Sod translocation to restore habitats of the myrmecophilous butterfly Phengaris (Maculinea) teleius on former agricultural fields

  • Cristina G. Sevilleja (Creator)
  • Frank van Langevelde (Creator)
  • Juan Gallego-Zamorano (Creator)
  • Chiara Bassignana (Creator)
  • Irma Wynhoff (Creator)



In Europe, 50-70% of former natural grassland area has been destroyed during the past 30 years due to land use changes, losses are expected to increase in the future. Restoration is thought to reverse this situation by creating suitable abiotic conditions. In this paper, we investigate the effects of sod translocation with specific vegetation to facilitate the restoration of a former intensive agricultural field into a wet meadow. First, starting conditions were optimized including modification of the local hydrology, removal of the fertilized topsoil, application of liming, and translocation of fresh clippings as a seed source. The second part aimed at restoring the habitat for the butterfly species Phengaris (Maculinea) teleius, one of the species that was especially affected by the loss of wet meadows. This species engages in a complex myrmecophilous relationship with one host plant, Sanguisorba officinalis, and one obligate host ant, Myrmica scabrinodis. We used sod translocation to create islands of habitat to promote host plant and host ant colonization. After four years following the restoration, we observed that plants spread from the transplanted sods to the surroundings. The vegetation composition and structure of the transplanted sods attracted colonization of Myrmica ants into the restored areas. Following the increase in vegetation cover and height, Myrmica ant colonies further spread into the restored areas. Therefore, sod translocations can be considered an effective restoration method following topsoil removal in the process of restoring wet meadows to provide a starting point for ant colonization and plant dispersion. With these findings, this paper contributes to the evidence-based restoration of wet meadows on former agricultural fields, including complex interactions between invertebrates and their required ecological relationships.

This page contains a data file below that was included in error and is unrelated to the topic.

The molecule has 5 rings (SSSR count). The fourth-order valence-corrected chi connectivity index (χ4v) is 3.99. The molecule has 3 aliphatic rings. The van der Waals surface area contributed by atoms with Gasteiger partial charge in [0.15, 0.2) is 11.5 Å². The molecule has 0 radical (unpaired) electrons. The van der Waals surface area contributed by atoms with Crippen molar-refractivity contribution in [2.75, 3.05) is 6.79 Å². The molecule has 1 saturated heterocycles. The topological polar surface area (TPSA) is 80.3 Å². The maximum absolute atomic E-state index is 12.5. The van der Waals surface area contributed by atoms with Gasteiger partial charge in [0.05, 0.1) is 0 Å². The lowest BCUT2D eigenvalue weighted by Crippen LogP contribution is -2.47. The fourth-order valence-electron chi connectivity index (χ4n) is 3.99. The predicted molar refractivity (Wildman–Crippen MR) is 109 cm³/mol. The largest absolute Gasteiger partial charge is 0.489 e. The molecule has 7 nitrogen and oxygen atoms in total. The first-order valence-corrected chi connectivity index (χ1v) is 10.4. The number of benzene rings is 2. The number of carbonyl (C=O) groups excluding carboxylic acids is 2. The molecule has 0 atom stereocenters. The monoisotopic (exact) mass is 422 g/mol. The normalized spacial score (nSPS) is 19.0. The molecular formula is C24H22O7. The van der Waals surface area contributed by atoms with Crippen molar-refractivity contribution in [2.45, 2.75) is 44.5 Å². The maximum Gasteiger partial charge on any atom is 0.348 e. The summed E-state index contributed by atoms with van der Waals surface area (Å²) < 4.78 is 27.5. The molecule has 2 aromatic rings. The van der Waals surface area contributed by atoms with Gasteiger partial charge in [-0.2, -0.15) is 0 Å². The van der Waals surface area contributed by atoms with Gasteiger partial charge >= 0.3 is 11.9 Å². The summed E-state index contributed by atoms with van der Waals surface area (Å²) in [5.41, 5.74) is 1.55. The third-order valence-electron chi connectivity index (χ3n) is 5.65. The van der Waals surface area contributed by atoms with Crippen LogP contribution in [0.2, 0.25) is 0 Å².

Date made available25 Aug 2022


  • Natural sciences
  • Ecological restoration
  • ecosystem development
  • Myrmica spp.
  • Sanguisorba officinalis
  • wet meadow community

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